Student loan debt weighs on the economy
The sum of $189,234.78 is impressive on its own.
What makes it more notable is this: It’s the total, in principal and interest, of three college loans that a lender is suing to recover in Rensselaer County court.
The number is even more noteworthy when you realize it’s close to the January median sales price — $187,000 — of a single-family home in Niskayuna.
And that speaks to why lawmakers, economists and others are worried that student-loan debt could be so burdensome to a whole generation of Americans that enthusiasm for typical coming-of-age activities like car- and home-buying — even household formation — could be muted, impacting the wider economy.
Outstanding student loans stood at $1.08 trillion as of Dec. 31, according to the Federal Reserve Bank of New York, which also noted that about 11.5 percent of the loans were “severely derogatory” — at least 90 days past due — or in default.
The young adults who went to college using the loans are part of the best-educated cohort in American history, says the Pew Research Center, which last week released a report on “Millennials in Adulthood.” But the group, born after 1980, faces a tougher time starting out than did its Gen X cousins and Boomer parents, according to Pew. Some two-thirds of Millennials who earned a bachelor’s degree left school with an average debt of $27,000. Two decades earlier, just half of graduates left with debt, and their average was $15,000, the report says.
David Bergeron, a vice president at the Center for American Progress, a Washington, D.C.-based think tank, calls the student-loan debt “a crisis” for Millennials (and their parents, too, many of whom co-signed loans or originated their own).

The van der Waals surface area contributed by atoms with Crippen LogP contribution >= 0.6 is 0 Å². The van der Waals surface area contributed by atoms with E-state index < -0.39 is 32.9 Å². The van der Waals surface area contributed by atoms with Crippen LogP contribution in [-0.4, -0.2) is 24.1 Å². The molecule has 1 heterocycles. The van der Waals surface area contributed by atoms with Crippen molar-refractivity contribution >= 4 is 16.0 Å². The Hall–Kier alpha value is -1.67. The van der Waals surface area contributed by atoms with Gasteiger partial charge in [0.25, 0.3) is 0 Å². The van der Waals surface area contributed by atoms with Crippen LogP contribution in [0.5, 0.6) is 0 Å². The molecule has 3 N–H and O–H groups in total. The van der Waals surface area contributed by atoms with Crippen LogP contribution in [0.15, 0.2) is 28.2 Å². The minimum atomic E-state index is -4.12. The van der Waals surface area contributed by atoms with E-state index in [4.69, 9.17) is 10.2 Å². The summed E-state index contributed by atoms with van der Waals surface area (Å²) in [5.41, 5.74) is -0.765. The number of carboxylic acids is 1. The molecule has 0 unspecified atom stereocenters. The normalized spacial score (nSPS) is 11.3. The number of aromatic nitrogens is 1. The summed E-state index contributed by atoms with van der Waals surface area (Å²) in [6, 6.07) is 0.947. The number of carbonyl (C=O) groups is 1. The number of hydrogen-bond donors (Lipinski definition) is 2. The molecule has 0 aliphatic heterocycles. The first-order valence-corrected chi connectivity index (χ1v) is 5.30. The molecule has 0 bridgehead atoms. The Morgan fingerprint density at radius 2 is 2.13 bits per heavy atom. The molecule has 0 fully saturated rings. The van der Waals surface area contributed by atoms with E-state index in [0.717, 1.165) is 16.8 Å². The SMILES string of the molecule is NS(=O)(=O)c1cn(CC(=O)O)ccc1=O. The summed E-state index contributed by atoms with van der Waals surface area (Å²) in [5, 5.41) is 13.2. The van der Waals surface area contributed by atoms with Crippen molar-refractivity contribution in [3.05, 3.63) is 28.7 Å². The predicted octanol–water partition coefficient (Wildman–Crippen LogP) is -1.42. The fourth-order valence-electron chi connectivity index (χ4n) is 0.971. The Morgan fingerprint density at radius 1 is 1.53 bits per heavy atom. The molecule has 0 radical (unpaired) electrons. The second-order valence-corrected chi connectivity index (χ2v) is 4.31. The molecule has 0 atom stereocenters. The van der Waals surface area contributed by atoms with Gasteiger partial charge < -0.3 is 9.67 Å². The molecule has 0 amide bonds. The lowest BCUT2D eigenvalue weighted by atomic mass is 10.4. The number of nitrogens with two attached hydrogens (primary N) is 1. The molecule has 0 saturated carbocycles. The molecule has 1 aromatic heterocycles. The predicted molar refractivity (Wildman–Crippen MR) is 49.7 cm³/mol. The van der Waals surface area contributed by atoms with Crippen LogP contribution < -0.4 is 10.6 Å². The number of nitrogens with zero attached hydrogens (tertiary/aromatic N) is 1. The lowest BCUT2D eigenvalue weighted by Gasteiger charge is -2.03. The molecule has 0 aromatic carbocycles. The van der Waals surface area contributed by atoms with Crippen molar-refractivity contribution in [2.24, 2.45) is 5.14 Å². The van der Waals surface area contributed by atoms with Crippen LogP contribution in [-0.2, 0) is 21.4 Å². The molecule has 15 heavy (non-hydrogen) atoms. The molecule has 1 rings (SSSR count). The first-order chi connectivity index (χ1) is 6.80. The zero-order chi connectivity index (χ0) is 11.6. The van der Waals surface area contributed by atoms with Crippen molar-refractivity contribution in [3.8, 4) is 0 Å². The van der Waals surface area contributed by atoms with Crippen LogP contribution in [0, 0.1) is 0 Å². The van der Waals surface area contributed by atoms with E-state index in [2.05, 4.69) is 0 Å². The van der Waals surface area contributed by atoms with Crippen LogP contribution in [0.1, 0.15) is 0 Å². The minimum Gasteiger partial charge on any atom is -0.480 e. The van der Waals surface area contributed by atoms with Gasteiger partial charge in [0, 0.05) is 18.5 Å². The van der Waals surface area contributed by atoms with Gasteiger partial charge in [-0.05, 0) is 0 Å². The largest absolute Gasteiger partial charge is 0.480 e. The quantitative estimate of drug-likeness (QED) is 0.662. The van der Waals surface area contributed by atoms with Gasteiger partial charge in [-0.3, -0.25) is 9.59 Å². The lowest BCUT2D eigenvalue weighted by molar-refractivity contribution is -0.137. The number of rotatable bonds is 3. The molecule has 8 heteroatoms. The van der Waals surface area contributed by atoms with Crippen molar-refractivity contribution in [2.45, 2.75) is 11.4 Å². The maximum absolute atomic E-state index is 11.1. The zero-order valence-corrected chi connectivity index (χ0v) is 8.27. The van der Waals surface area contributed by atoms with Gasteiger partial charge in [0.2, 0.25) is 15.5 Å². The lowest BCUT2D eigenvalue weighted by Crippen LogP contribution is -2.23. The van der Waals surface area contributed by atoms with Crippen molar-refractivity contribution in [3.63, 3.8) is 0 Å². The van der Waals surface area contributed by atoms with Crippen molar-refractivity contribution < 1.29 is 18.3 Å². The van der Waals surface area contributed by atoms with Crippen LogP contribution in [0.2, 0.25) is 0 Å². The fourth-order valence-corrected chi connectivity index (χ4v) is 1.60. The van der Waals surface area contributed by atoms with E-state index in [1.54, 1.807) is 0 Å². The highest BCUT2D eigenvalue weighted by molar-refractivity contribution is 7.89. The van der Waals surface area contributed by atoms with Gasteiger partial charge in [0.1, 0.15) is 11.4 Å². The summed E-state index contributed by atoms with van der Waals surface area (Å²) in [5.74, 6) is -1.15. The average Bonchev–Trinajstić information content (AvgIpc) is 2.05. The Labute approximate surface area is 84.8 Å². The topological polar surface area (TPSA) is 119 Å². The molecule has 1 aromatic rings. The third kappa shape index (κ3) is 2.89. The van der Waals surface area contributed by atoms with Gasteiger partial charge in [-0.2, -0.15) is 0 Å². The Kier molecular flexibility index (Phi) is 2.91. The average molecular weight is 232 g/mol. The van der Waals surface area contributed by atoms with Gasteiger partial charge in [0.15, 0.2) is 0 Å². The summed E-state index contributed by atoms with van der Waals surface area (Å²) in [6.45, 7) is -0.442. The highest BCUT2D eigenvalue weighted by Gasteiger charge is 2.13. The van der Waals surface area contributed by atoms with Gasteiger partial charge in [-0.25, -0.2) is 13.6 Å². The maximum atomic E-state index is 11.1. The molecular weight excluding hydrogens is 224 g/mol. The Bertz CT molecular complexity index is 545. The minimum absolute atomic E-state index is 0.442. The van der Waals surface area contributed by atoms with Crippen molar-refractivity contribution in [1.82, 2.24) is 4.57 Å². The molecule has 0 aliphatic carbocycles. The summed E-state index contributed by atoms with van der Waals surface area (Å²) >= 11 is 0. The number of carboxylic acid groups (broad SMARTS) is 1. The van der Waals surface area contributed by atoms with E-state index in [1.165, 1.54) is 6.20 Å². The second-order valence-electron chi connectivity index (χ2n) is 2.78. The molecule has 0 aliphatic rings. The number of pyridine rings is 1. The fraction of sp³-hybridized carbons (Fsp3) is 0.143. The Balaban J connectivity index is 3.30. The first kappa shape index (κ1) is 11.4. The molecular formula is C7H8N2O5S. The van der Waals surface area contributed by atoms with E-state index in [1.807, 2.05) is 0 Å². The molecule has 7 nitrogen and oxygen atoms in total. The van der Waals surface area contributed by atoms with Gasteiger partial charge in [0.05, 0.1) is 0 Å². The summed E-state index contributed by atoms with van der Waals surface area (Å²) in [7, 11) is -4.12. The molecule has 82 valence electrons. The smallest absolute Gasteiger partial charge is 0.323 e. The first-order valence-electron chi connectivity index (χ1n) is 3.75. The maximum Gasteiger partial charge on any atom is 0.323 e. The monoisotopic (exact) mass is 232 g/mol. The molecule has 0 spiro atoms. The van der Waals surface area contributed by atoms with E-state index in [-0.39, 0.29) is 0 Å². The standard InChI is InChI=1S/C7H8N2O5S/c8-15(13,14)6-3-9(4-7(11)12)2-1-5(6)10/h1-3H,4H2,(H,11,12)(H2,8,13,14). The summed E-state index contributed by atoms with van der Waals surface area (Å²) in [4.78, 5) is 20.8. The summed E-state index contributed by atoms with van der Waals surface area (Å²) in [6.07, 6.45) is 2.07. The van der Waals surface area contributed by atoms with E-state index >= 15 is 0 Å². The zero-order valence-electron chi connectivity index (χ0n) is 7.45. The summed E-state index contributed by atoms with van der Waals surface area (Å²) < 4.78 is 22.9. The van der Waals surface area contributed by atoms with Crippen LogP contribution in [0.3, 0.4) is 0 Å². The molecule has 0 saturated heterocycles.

In an issue paper last fall, Bergeron, with two center colleagues, suggested that refinancing options need to be developed to help ease the loans’ burden on borrowers.
“Refinancing could significantly reduce monthly payments, increase repayment rates and stimulate the economy by freeing up a portion of each student-loan borrower’s income that could be spent in other sectors of the economy or saved for larger purchases,” they wrote.
The center estimated that some $21 billion in new economic activity might occur if loans carrying an interest rate of greater than 5 percent were refinanced.
The paper pointed to four proposals then in Congress on refinancing student-loan debt — including one from New York Sen. Kirsten Gillibrand. Others have surfaced since then, Bergeron told me this week, which he said “reflects growing concern” over the potential ripple effect on the overall economy.
That has “created a sense of urgency” that something needs to be done, Bergeron said, declining to lay odds on getting refinancing legislation passed this year, given the current partisan Congress.
“At least there’s a possibility” of passage, though, he said, citing the agreement finally brokered last summer that rolled back interest rates, which had doubled, on popular Stafford college loans. “I can’t be other than optimistic.”